Massachusetts Study Shows Disclosure Does NOT Increase Lawsuits or Settlement Amounts
A recent study led by Michelle Mello, JD/PhD and published in Health Affairs shows that disclosure did not increase litigation or settlement amounts in six (6) Massachusetts hospitals that actively practiced disclosure. The average payout for claims was a modest $75,000 versus the national average of $225,000. Moreover, Mello and her research team believe the biggest benefit from the program was avoidance of litigation with adverse events not caused by medical error. Talking with families in a pro-active manner post-event --- as opposed to running away, looking guilty -- gave people the information they needed to accept the outcome. However, an important in the article is that hospitals must be willing to pro-actively offer compensation when adverse events were caused by medical errors. Moreover, the study indicated that communication with clinicians about the disclosure process is also important for success.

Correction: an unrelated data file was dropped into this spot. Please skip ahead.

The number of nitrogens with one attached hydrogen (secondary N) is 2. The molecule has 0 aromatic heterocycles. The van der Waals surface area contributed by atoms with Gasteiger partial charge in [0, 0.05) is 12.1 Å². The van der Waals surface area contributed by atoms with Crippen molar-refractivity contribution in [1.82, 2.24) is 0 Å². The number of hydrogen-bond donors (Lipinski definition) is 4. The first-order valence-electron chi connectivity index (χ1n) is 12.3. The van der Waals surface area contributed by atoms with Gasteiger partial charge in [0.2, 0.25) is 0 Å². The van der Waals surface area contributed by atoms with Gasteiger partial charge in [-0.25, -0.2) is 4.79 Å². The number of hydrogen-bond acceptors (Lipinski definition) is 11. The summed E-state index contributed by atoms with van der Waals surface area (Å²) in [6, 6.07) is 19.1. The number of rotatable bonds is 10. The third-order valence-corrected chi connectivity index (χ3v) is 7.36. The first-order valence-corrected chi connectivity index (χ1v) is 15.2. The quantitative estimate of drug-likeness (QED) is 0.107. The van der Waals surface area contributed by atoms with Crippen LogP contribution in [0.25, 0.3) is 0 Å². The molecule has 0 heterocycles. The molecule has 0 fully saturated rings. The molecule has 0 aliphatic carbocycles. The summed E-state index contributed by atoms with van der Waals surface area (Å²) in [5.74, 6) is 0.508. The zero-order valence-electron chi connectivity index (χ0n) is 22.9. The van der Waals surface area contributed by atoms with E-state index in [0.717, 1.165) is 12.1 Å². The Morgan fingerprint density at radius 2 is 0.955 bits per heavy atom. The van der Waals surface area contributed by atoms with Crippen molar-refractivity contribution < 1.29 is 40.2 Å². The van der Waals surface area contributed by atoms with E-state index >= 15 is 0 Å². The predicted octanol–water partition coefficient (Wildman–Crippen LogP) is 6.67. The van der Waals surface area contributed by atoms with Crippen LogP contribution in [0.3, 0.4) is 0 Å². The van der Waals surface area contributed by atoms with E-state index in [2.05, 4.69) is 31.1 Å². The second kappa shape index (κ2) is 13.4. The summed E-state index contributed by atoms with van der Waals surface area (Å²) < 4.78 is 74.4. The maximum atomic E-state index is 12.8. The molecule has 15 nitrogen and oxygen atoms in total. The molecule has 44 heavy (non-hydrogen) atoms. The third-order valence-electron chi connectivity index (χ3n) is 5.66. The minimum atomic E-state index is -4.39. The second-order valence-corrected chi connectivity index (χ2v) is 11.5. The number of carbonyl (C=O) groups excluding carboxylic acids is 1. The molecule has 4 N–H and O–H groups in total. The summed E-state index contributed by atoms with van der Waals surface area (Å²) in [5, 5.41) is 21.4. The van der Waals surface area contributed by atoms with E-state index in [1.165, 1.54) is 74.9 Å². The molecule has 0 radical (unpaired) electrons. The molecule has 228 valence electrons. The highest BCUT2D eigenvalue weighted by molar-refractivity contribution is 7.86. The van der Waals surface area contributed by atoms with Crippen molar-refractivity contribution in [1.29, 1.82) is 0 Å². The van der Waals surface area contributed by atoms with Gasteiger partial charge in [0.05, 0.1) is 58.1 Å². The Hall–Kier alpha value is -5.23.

This is another important study for the disclosure movement. How often have we heard some version of the following request or question: "Well, show me a study about disclosure." Well, here you go.
I think it is important to note that the authors clearly state that upfront compensation is important as is communicating/training staff about disclosure. As we have said all along at Sorry Works!...."sorry" without upfront compensation for known medical errors is just talk that will lead to litigation. And you have to train your staff, and keep training them. All of this speaks to the development of a disclosure program.
The development and continued success of your disclosure program is covered in the Sorry Works! Tool Kit Book. The Tool Kit is great for leadership and covers everything you need to know about disclosure.
Doug Wojcieszak, Founder, Sorry Works!